I have very emotional little boys, and I love it. They love, laugh, clench their fists in anger, and cry really big and really often. They are compassionate, and they are selfish; they are forgiving, and they hold grudges; they are grateful, and they are spoiled. All three of them experience the gamut of human emotion and temptation at different levels of maturity, and (most of the time) I am so thankful for their passion—even when it’s misdirected.
Ryan and I have the privilege of guiding them through their emotional maturity. We try to find the balance between encouraging and not squashing how deeply they feel everything while still offering perspective and tools to handle their reactions. Example: crying over hurt feelings, grief, pain, and disappointment is fine; a total meltdown because your mama won’t buy you another Skylander because you have a thousand at home and we’re just here to buy milk…might not be necessary. As they get older, they see this more clearly on their own.
One way that I have truly seen God’s work in my life through the mix of joys and trials these last eighteen months is my own emotional maturity when it comes to perspective. Losing my mom and fighting for my life has helped me to see the things I encounter each day with new perspective. I readily admit that sometimes I still have the knee-jerk reaction to freak out over laundry mountains, little boy chaos, or unwritten lesson plans. But I’ve been so thankful that now I more often react with trust and gratefulness to life’s adventures. I can more easily see what is a big deal and what is truly not. My definition of tragedy or even disappointment has been shifted. Changes in plans, failures, and unmet expectations are not tragedies. I am seeing them as opportunities to trust God to keep his promises and stay true to his character—which he ALWAYS does. The evidence in the Bible and the story of my life show his faithfulness. This perspective is supernatural, and I do not take credit for it. I am by nature a worrier who can turn a molehill into a mountain in less than one sleepless night. My being able to move forward with confidence in God’s control and provision is a new and beautiful gift he’s given me, formed by my battle with cancer and grief.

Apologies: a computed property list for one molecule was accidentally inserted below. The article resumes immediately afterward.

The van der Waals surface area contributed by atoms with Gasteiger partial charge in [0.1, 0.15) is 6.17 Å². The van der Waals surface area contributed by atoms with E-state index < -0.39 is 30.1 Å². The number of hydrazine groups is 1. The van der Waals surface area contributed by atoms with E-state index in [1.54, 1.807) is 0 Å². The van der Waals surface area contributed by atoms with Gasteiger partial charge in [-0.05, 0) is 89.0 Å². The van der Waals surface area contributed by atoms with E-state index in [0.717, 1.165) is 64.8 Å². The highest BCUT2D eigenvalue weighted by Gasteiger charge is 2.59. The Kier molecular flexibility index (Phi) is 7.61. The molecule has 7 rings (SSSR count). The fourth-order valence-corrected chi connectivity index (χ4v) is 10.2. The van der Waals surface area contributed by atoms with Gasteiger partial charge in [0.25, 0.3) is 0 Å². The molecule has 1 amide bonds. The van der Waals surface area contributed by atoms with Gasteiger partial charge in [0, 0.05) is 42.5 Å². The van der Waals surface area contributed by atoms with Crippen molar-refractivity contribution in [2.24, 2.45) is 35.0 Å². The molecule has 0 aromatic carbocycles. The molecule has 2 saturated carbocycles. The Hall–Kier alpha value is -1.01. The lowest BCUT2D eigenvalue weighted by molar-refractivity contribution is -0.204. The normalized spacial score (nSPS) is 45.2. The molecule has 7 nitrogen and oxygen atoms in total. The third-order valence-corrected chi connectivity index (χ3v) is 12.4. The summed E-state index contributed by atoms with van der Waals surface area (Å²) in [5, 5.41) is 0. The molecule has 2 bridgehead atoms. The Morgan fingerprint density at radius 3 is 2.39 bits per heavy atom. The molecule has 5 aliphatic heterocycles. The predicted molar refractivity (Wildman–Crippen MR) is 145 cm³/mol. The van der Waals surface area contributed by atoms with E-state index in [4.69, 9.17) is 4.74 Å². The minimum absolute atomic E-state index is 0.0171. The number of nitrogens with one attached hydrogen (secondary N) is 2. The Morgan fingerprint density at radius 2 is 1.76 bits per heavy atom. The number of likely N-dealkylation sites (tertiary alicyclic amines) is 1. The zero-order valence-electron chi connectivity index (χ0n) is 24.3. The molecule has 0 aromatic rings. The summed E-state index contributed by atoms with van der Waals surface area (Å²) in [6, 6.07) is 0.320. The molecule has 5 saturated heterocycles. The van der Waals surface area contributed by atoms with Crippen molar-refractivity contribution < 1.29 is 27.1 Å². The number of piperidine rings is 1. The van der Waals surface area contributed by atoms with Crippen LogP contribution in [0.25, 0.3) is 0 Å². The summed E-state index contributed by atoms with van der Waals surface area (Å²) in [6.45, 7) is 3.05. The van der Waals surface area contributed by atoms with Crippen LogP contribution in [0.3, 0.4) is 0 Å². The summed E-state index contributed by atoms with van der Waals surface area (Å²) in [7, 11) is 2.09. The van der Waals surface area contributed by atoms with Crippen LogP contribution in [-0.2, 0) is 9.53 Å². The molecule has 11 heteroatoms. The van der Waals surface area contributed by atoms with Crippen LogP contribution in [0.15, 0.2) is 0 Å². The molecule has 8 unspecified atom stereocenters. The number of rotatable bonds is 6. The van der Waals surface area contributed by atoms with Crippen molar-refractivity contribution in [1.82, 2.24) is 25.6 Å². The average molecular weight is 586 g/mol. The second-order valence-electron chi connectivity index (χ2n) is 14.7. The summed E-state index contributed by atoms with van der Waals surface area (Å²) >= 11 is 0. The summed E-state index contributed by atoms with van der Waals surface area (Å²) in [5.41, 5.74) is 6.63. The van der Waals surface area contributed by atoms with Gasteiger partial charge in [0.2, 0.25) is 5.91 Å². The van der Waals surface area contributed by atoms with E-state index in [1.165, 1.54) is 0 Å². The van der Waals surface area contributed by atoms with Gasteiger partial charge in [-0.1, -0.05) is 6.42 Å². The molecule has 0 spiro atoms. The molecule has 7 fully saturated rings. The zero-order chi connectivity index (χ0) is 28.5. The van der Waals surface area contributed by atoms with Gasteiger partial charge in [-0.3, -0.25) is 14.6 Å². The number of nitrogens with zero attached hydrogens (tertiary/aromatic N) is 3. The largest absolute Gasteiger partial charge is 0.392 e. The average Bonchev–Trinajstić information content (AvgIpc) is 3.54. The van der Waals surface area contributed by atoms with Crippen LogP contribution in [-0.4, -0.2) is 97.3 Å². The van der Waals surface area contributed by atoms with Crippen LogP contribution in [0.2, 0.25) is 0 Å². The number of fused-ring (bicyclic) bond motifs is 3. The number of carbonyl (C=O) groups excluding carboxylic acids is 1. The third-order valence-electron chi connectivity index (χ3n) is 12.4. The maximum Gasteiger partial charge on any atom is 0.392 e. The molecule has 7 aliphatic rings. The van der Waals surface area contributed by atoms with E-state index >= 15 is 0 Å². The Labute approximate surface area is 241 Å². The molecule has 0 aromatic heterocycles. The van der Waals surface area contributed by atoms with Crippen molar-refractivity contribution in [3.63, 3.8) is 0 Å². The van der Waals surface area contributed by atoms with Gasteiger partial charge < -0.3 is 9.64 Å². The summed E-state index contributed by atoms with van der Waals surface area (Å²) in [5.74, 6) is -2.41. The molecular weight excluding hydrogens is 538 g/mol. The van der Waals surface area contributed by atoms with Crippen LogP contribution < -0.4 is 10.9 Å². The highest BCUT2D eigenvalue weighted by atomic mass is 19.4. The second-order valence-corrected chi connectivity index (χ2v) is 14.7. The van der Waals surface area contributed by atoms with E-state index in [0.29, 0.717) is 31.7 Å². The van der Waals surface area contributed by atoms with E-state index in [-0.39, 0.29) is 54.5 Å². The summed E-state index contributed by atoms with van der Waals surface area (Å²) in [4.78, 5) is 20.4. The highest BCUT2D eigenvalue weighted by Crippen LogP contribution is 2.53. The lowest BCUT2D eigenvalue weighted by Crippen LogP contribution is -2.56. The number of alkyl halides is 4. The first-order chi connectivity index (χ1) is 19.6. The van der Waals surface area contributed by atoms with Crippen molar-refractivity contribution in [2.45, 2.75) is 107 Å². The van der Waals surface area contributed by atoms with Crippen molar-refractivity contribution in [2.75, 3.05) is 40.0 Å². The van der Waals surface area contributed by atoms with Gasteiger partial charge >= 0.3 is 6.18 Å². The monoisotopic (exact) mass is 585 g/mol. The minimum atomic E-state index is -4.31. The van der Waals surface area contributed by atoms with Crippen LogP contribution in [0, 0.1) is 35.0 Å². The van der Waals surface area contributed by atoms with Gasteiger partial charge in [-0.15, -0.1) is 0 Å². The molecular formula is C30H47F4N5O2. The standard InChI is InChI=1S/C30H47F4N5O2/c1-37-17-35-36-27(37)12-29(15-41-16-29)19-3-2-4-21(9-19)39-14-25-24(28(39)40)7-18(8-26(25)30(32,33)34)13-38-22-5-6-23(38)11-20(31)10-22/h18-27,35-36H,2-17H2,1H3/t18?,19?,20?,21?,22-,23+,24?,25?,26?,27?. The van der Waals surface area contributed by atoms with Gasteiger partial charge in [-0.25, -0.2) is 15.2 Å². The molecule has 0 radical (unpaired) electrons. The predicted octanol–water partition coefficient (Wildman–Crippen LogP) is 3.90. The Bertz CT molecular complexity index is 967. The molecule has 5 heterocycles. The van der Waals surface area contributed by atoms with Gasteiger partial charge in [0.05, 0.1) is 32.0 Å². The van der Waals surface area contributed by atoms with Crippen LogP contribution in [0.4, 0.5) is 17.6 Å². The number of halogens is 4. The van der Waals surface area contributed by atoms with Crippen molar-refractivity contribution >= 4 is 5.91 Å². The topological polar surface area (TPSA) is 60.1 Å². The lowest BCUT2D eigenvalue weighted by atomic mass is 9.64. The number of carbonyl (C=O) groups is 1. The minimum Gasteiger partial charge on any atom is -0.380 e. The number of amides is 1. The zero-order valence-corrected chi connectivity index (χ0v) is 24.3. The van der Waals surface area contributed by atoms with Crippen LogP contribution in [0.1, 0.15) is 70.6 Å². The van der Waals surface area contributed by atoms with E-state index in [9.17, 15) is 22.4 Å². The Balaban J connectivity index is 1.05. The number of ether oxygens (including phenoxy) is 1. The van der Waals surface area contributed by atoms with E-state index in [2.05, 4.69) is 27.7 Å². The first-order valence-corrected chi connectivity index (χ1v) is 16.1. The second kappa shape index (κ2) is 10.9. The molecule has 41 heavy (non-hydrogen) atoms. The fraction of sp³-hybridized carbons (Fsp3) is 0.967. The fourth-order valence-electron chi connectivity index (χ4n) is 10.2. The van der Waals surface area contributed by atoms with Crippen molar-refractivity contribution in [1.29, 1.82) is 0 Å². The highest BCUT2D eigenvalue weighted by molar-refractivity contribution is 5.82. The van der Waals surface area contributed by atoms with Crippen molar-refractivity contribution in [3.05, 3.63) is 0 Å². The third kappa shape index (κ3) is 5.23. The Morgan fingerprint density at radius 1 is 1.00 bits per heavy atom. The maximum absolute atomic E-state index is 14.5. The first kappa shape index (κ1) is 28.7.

The greatest example of this has been Ryan’s work situation. His company, Creo Agency, closed around the holidays, and he started a job search. A few years ago I would have felt that this was tragic and would have worried and toiled until I made myself sick. But over the last month, I have felt peace, comfort, and even excitement about what lies ahead. I have also felt sadness over how much our life is going to change, but the lack of worry is evidence of God’s work in me.
This is why this last week has surprised me so much and showed me that my walk with God is never a finished product. I went into a day surgery to finish up my reconstruction process two weeks ago with no worries at all. I was not thrilled about being out of commission for a few days, but I was very relieved that this was the last surgery on my plate. My plastic surgeon worked his magic, and I left his office ready to begin life without so much medical intervention. Even through the pain over the next few days, I knew God had gotten me through much worse. I did not fret.